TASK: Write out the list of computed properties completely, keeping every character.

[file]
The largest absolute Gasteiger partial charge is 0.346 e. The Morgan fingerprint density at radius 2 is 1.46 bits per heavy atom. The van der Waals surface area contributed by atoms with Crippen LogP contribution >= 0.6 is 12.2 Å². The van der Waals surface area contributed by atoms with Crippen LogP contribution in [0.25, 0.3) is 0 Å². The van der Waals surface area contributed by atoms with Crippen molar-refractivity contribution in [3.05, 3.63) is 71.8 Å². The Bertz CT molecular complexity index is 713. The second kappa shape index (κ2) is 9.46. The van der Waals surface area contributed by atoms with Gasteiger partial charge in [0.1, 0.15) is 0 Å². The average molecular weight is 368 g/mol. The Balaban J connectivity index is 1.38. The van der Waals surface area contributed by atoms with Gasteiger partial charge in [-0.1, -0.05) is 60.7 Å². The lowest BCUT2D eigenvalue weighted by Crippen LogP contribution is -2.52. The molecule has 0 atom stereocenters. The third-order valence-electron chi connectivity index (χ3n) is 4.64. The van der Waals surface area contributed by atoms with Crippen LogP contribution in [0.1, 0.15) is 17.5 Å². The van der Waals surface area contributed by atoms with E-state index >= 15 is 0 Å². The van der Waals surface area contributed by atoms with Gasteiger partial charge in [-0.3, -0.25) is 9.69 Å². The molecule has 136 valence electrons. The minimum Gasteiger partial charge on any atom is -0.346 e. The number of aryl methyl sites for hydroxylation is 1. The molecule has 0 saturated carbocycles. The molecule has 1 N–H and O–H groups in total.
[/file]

The largest absolute Gasteiger partial charge is 0.346 e. The Morgan fingerprint density at radius 2 is 1.46 bits per heavy atom. The van der Waals surface area contributed by atoms with Crippen LogP contribution >= 0.6 is 12.2 Å². The van der Waals surface area contributed by atoms with Crippen LogP contribution in [0.25, 0.3) is 0 Å². The van der Waals surface area contributed by atoms with Crippen molar-refractivity contribution in [3.05, 3.63) is 71.8 Å². The Bertz CT molecular complexity index is 713. The second kappa shape index (κ2) is 9.46. The van der Waals surface area contributed by atoms with Gasteiger partial charge in [0.1, 0.15) is 0 Å². The average molecular weight is 368 g/mol. The Balaban J connectivity index is 1.38. The van der Waals surface area contributed by atoms with Gasteiger partial charge in [-0.1, -0.05) is 60.7 Å². The lowest BCUT2D eigenvalue weighted by Crippen LogP contribution is -2.52. The molecule has 0 atom stereocenters. The third-order valence-electron chi connectivity index (χ3n) is 4.64. The van der Waals surface area contributed by atoms with Crippen LogP contribution in [0.1, 0.15) is 17.5 Å². The van der Waals surface area contributed by atoms with E-state index >= 15 is 0 Å². The van der Waals surface area contributed by atoms with Gasteiger partial charge in [-0.3, -0.25) is 9.69 Å². The molecule has 136 valence electrons. The minimum Gasteiger partial charge on any atom is -0.346 e. The number of aryl methyl sites for hydroxylation is 1. The molecule has 0 saturated carbocycles. The molecule has 1 N–H and O–H groups in total.